National fracking college bosses hit by planning rejection blows

Bosses of England’s new national fracking college were today waiting to find out if appeals would be launched after two applications to use shale gas extraction method on their doorstep were thrown out by local councillors.

Blackpool and The Fylde College, the hub for the new National College for Onshore Oil and Gas, has already said it won’t be affected by rejection — and Lancashire County Council development control committee has done just that.

Cuadrilla wanted to drill four wells and undertake exploratory fracking for shale gas at a site near Little Plumpton on the Fylde.

The decision, delayed since January, was thrown out and followed the rejection days earlier of a bid to frack at another site between Preston and Blackpool.

Daryl Platt (pictured), executive director for commercial development at Blackpool and The Fylde College, the hub for the new National College for Onshore Oil and Gas, said it was waiting to find out if Cuadrilla — the firm behind the applications — would be appealing.

“The college has been set up to identify the future job roles required by industry and train workers to the highest safety standards, if and when required,” he said.

“The national college will have impact across the UK and we continue to work with partner colleges, universities and organisations to ensure we are ready to meet industry demand.

“Along with many other organisations, we are currently waiting to hear whether there will be any appeal to the Lancashire County Council decision.”

United Kingdom Onshore Oil and Gas’s (UKoog), the firm behind the college, has called for a change in the way fracking bids are determined.

Spokesperson Ken Cronin said: “An important plank of the government’s energy policy and manifesto commitment has been reduced to a position that despite all the advice a rejection has been given.

“This after 15 months of a long drawn out process cannot be right and I urge the government to urgently review the process of decision making.”

A Cuadrilla spokesperson said the firm was “surprised and disappointed” by the decision and was considering appeal, adding: “We remain committed to the responsible exploration of the huge quantity of natural gas locked up in the shale rock deep underneath Lancashire.”

 



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7 Comments

  1. An appeal is obvious here. Lancs Council was told by one of the countries most experienced planning lawyers that refusal was not sustainable based on the part of the code it was trying to use and that it would be highly likely to lose on appeal and that in that instance the council would face high costs.

    Two further pieces of legal advice were then obtained. One, by the industry, was from another of the countries top planning lawyers. She (who has been a lawyer since the 1980s and worked on the Hinkley Point C reactor and HS2) reaffirmed that the council could not sustainably refuse it and would face high costs if it did. The second was from an employment lawyer accepted to the bar 2 years ago, and gained by Friends of the Earth and no-surprise said the council could refuse.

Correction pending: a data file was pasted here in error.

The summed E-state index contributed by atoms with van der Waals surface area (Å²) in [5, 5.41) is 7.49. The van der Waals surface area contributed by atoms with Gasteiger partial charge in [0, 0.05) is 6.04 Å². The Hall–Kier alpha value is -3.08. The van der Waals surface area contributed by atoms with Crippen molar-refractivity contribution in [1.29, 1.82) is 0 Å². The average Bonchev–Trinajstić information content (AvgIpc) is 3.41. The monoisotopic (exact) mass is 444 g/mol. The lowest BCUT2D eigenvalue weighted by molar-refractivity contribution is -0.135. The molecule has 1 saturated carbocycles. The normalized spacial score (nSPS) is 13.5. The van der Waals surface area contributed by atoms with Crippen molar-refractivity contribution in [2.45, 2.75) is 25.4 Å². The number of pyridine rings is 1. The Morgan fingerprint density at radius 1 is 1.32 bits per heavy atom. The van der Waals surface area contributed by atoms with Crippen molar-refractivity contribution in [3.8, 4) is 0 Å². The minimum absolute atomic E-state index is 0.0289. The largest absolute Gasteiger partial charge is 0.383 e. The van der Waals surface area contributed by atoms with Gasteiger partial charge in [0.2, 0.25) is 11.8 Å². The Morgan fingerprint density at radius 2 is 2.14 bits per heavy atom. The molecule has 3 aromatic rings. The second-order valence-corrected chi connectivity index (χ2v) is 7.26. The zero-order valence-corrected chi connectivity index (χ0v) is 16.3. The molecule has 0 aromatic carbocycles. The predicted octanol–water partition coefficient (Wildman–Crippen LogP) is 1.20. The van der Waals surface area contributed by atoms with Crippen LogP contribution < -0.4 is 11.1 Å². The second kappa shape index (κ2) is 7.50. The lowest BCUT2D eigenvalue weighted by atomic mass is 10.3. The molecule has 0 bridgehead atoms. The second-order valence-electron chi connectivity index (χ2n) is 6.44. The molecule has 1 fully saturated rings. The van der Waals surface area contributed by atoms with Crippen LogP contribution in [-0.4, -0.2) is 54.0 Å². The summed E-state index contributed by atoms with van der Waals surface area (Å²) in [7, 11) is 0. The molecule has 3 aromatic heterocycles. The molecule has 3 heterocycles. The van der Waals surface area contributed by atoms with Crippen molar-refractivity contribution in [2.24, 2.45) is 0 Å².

The council then ignored two of the countries top planning experts with combined 60 years experience and listened to the employment lawyer who has only been practising for a couple of years (actually they didn’t because they didn’t even bother listening to the second).

    The council has surely opened itself to a huge legal bill here and Cuadrilla should appeal and win this one to make the point that the council was wrong. They should then either give the money to charity, or give it back to the council.

  2. jillian wood

    Just turn the course into one for renewable energy and just finally get the message that people dont want fracking. We cannot keep burning fossil fuels what good is your money when you only have a toxic world to live in. When will you ever get it??? You were too hasty with the course now you will have to take your defeat gracefully im afraid.

  3. Richard Marshall

    Maybe the college could educate the youngsters about how to protect the environment and people from pollutants now that the County Council have listened to the concerns of the local residents, Director of Public Health, Medact Report, the DEFRA report, evidence from USA, Holland, Poland and Australia, advice from GP’s, geologists and economists.

  4. Neil Lewis

    If Blackpool and The Fylde College, the hub for the new National College for Onshore Oil and Gas, has already said it won’t be affected by rejection, why all the concern about Lancashire’s refusal of Cuadrilla’s two applications? Or is UKoog, in providing funding to establish the College as a ‘hub’, actually attempting something more? Will funding be withdrawn if Lancashire continues to say no? It seems there is far too much pressure, overt or otherwise, to bow to the expectations of large industries. United Kingdom Onshore Oil and Gas would certainly welcome changes in the way fracking bids are determined. Sadly, those changes would probably entail a total disregard for local opinion and democratic determination.

  5. Gina eastwood

    No to fracking. Look at the environmental damage done in other countries where fracking has been allowed. The are plenty of renewable energy products that could produce energy safely

  6. Julie Daniels

    Lancashire rejected Cuadrilla and the shale Gas industry.
    Think its been made quite clear it is not an industry that is welcome here. The college backed the wrong horse, probably blinded by the PR machine.A college offering Renewable training with R&D would be a better option.